The Gospel at Mass on this Sunday is always the account of Doubting Thomas from John Chapter 20. To read the passage, see my posts for this Sunday in 2009, 2008 and 2007.
I went to the 12:45 p.m. Mass today at the Basilica of St. Patrick's Old Cathedral in Soho/Nolita. In his homily on the Gospel passage, Monsignor Donald Sakano looked at how Jesus repeatedly said "Peace be with you" to the disciples behind the locked doors.
He noted that the phrase is the English translation of the Hebrew (or perhaps Aramaic) greeting "shalom," which can carry a meaning greater than what many English speakers may take from the word "peace."
For other good thoughts on Doubting Thomas, pay a visit to A Concord Pastor, Deacon Greg, Fran and Mike.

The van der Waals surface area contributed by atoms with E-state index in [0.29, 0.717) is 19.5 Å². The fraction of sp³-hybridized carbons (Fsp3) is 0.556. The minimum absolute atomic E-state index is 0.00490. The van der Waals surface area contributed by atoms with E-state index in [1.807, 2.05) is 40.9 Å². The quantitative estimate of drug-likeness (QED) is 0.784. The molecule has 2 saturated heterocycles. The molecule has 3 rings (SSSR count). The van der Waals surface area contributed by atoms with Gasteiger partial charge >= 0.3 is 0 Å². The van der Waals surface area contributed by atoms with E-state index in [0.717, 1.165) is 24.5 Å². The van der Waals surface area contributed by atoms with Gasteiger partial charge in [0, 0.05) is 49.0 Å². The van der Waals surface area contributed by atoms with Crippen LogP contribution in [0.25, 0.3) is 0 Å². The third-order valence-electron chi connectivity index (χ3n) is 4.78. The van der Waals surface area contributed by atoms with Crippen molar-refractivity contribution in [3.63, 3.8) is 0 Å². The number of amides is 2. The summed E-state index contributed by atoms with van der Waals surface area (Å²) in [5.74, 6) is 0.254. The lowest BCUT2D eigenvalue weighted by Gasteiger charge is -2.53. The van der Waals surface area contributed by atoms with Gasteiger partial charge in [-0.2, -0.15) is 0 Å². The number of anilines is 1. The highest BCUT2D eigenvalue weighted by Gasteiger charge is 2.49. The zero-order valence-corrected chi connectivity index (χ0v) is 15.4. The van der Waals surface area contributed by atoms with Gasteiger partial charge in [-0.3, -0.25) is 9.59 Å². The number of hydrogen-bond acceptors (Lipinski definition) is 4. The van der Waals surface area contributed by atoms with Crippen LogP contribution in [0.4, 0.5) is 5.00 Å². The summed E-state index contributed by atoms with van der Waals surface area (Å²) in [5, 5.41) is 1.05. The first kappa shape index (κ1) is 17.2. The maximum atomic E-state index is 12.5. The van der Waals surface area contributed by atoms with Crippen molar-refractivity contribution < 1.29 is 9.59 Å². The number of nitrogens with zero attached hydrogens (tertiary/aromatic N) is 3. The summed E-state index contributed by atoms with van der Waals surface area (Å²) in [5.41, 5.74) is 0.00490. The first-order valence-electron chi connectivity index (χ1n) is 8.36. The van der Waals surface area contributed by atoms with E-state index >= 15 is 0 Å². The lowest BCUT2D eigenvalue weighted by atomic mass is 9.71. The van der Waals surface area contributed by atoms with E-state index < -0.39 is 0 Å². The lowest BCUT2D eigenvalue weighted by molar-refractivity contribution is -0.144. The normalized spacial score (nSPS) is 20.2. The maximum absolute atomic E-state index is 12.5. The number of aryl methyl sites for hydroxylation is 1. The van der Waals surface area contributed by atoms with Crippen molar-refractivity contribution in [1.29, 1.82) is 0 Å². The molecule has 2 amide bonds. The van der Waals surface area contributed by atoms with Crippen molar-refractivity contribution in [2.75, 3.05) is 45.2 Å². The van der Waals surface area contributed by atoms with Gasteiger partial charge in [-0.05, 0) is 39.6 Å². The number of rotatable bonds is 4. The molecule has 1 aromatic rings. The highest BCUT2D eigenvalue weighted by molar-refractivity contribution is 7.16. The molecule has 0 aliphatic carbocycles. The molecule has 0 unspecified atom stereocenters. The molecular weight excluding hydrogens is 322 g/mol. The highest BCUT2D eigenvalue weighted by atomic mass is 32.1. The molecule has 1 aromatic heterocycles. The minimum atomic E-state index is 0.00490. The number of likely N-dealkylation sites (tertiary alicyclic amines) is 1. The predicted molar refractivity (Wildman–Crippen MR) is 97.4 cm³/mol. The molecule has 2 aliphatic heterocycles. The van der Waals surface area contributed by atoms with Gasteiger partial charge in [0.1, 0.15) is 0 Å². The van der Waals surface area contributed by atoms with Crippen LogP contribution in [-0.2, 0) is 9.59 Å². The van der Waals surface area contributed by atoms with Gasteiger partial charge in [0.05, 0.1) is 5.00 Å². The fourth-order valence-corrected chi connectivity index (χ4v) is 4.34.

An aside: I am praying for the people of Poland following the air plane crash early Saturday morning in Russia that killed that nation's president, first lady and many other Polish leaders.
It's impossible not to observe that this tragedy occurred on the eve of Divine Mercy Sunday. This new observance was placed on the Church calendar by a son of Poland, Pope John Paul II, who was inspired by the writings on divine mercy by Poland's Saint Faustina.
And, while the actual calendar dates differ, John Paul II also died on an eve of Divine Mercy Sunday. This year is the fifth anniversary of his death on April 2, 2005.
The image above is "The Disbelief of Saint Thomas" or "Incredulité de Saint Thomas" by James Tissot. It's from the collection of the Brooklyn Musuem of Art.